18. 18. Innovative Features: Crocus <ul><li>Before its closure last year, the Crocus LSIF in Manitoba was an active partner in a number of community development projects including the Manitoba Property Fund and Community Ownership Solutions, an urban revitalization vehicle working in the downtown core of Winnipeg </li></ul>
  19. 19. Innovative Features: Working Opportunities <ul><li>The B.C. LSIF Working Opportunities has partnered with Community Futures Development Corporations to invest in community economic development in smaller BC communities. </li></ul><ul><li>Working Opportunities committed $750,000 to EcoTrust to help those affected by the restructuring of the forestry sector in BC </li></ul>
  20. 20. 4. Concluding Comments <ul><li>Size matters </li></ul><ul><li>Diligence </li></ul><ul><li>Education of membership </li></ul><ul><li>Managing expectations </li></ul>
  21. 21. Contact Information <ul><li>[email_address] </li></ul><ul><li>613-730-6027 </li></ul>
  22. 23. CSN: Filaction <ul><li>the CSN in Quebec created Filaction in 2001. </li></ul><ul><li>fund is dedicated to local investment and supplying capital for community loan funds. </li></ul><ul><li>mission is to create and maintain jobs through investing in business, particularly those that favour worker participation, social and solidarity economy and micro-credit initiatives. </li></ul><ul><li>the Québec government provided a 5-year grant in 2001 to Filaction for part of its operating costs . Filaction offers investments between $50,000 and $150,000. </li></ul>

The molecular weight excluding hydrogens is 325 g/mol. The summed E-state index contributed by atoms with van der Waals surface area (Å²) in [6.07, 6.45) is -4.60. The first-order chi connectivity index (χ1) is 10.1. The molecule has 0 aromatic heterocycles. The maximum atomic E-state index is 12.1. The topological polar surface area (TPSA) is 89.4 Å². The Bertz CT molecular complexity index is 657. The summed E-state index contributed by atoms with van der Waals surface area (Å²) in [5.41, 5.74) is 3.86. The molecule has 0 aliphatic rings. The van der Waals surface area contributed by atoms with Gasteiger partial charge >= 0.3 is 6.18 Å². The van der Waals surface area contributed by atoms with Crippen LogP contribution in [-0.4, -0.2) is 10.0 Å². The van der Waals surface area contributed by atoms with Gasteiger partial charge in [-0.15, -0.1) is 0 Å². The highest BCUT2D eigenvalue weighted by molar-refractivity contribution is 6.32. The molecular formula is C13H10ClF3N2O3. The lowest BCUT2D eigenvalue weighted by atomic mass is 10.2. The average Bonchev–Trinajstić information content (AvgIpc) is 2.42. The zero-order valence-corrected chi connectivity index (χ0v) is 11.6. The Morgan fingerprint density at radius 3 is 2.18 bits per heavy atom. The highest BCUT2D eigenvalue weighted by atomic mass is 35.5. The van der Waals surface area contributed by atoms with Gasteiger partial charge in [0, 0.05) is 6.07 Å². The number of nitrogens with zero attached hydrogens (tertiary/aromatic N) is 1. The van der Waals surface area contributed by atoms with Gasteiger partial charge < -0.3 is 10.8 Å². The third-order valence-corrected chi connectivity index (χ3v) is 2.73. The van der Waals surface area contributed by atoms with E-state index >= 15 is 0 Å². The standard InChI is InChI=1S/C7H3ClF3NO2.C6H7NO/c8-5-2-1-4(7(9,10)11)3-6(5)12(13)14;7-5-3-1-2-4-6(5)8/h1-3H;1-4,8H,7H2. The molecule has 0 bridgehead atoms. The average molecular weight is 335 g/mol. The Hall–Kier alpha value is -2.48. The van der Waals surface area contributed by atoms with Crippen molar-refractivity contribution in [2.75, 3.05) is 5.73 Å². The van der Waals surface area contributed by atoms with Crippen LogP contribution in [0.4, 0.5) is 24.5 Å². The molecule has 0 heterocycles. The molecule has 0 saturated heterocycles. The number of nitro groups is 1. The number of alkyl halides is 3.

23. 24. <ul><li>Filaction also manages the Fonds de financement coopératif, a tool dedicated exclusively to collective enterprises. </li></ul><ul><li>It was created by Fondaction and RISQ in 2001 and capitalized with $6M. Investments can range from $50,000 to $250,000 </li></ul>